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In Illustrator, I have an object that is curved and which I created with extrude and bevel, and then Object⇾Expand.

Is there a way to now change the color of the object and keep the shading of Extrude and Bevel tools?

Chair created with extrude and bevel

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  • Probably... but there's no indication of what software you are using.
    – Scott
    Mar 8 at 22:37
  • @Scott sorry, first post
    – dfry
    Mar 8 at 22:50

1 Answer 1

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If you can accept a single color with no hue nor saturation variety you get it easily by inserting a top shape which colorizes the original below. An example:

enter image description here

  1. The shape to be extruded

  2. Extruded shape, Expand Appearance is applied

  3. Clipping mask released, ungrouped 4 times, united to one item by applying Pathfinder panel's Unite

  4. New fill color selected

  5. Copies of (2) and (4) are aligned, (4) is on the top and has got blending mode Color.

Blending modes are selected in the transparency panel. It opens automatically if one clicks "Opacity" in the appearance panel. Blending mode Color applies the hue and saturation of the top object, the brightness variations of the bottom object stay. Try also other blending modes, at least Overlay, Color Burn, and Hard light. Some of them may give an useful result.

More possiblities can be got by using color editing, but that's quite limited in my legacy Illustrator, so I skip it. Hopefully someone shows what's possible in modern Illustrator.

I have Edit > Edit Colors > Recolor, but there's no other global adjustments than brightness. The lack of global adjustments and the high number of the splinters in the expanded shape makes color editing very difficult.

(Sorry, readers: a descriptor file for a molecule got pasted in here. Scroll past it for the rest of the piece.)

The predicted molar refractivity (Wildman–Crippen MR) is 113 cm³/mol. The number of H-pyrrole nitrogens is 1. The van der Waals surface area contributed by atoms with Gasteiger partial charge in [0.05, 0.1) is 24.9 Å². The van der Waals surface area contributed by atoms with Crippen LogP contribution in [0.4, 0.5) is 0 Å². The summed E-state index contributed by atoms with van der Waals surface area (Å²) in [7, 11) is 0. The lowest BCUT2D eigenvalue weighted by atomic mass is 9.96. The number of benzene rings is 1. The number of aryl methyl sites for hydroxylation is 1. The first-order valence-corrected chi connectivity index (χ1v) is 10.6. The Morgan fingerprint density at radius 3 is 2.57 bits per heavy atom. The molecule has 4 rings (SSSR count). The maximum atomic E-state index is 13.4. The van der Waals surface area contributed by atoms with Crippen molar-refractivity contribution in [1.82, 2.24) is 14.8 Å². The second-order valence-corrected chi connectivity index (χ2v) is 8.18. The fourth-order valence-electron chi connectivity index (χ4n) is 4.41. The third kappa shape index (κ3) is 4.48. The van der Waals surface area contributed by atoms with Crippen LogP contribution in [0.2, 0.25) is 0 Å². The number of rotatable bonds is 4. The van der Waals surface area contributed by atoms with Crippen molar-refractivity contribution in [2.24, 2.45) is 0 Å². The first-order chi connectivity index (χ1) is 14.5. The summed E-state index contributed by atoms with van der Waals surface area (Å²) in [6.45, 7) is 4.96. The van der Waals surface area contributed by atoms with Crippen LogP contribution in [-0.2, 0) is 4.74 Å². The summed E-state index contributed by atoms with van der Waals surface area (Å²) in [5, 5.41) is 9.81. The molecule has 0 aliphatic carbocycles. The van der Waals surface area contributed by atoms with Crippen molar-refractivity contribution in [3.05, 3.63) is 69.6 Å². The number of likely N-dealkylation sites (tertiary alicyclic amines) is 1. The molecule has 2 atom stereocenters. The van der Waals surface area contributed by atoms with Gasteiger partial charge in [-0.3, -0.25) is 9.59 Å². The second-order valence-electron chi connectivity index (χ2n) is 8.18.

Altering contrast without color editing:

You can reduce the contrast by adding a single color (=united) copy on top with blending mode normal. Reduce the opacity to make original brightness variations partially visible.

Increase the contrast with blending mode Hard Light:

enter image description here

The expanded shape in the left is duplicated (=copy, paste in place) and the top version has got blending mode Hard light. It brightens bright and darkens dark. Applying the trick twice doubles it. Reducing the opacity of the top object reduces the effect.

Rasterizing: Copy and paste the expanded object as pixels to an empty image in Photoshop and use all Photoshop's power to colorize and change the contrast. Then you can save the result as PNG or PSD and place it to Illustrator as a raster image. Copying and pasting back to Illustrator removes the transparency, so save and place!

You do not lose any quality if you know beforehand what's the biggest size of the image and the image in Photoshop has high enough pixel dimensions. Most of us avoid this route because rasterizing removes the free scalability.

Not asked: The most powerful way to to get a new color is to recolor the original shape and extrude again, maybe with adjusted light settings in the extrusion dialog. I guess the original is now unavailable or there's so many extruded and expanded objects that the questioner searches something easier than guessing the right extrusion settings for everyone.

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